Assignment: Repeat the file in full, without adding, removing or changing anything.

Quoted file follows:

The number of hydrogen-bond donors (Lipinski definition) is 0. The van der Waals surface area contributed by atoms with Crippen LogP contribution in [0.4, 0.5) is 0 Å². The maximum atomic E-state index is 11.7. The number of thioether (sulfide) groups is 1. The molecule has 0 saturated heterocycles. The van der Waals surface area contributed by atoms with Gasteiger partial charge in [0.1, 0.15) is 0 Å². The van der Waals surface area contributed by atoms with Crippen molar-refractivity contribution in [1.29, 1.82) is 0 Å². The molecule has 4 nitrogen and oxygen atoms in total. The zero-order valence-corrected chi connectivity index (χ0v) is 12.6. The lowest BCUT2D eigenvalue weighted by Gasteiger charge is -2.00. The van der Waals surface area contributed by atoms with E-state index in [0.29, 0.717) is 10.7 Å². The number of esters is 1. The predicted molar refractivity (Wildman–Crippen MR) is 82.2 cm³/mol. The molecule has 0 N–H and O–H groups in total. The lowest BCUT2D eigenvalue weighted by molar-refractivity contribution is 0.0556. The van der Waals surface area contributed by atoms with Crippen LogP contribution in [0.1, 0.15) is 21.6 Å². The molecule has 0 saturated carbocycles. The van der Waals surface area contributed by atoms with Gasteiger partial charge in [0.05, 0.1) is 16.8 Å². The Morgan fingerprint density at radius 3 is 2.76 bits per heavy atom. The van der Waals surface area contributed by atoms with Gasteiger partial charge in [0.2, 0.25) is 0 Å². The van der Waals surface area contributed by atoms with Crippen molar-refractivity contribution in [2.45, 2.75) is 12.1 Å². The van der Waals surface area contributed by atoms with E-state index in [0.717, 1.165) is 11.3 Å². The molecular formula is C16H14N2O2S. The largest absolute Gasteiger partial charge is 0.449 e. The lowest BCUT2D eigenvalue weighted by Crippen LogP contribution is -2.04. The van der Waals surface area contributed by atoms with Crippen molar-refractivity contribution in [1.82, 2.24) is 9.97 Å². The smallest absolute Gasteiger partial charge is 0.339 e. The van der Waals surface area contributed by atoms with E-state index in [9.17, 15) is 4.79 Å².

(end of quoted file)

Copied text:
The number of hydrogen-bond donors (Lipinski definition) is 0. The van der Waals surface area contributed by atoms with Crippen LogP contribution in [0.4, 0.5) is 0 Å². The maximum atomic E-state index is 11.7. The number of thioether (sulfide) groups is 1. The molecule has 0 saturated heterocycles. The van der Waals surface area contributed by atoms with Gasteiger partial charge in [0.1, 0.15) is 0 Å². The van der Waals surface area contributed by atoms with Crippen molar-refractivity contribution in [1.29, 1.82) is 0 Å². The molecule has 4 nitrogen and oxygen atoms in total. The zero-order valence-corrected chi connectivity index (χ0v) is 12.6. The lowest BCUT2D eigenvalue weighted by Gasteiger charge is -2.00. The van der Waals surface area contributed by atoms with E-state index in [0.29, 0.717) is 10.7 Å². The number of esters is 1. The predicted molar refractivity (Wildman–Crippen MR) is 82.2 cm³/mol. The molecule has 0 N–H and O–H groups in total. The lowest BCUT2D eigenvalue weighted by molar-refractivity contribution is 0.0556. The van der Waals surface area contributed by atoms with Crippen LogP contribution in [0.1, 0.15) is 21.6 Å². The molecule has 0 saturated carbocycles. The van der Waals surface area contributed by atoms with Gasteiger partial charge in [0.05, 0.1) is 16.8 Å². The Morgan fingerprint density at radius 3 is 2.76 bits per heavy atom. The van der Waals surface area contributed by atoms with Gasteiger partial charge in [0.2, 0.25) is 0 Å². The van der Waals surface area contributed by atoms with Crippen molar-refractivity contribution in [2.45, 2.75) is 12.1 Å². The van der Waals surface area contributed by atoms with E-state index in [0.717, 1.165) is 11.3 Å². The molecular formula is C16H14N2O2S. The largest absolute Gasteiger partial charge is 0.449 e. The lowest BCUT2D eigenvalue weighted by Crippen LogP contribution is -2.04. The van der Waals surface area contributed by atoms with Crippen molar-refractivity contribution in [1.82, 2.24) is 9.97 Å². The smallest absolute Gasteiger partial charge is 0.339 e. The van der Waals surface area contributed by atoms with E-state index in [9.17, 15) is 4.79 Å².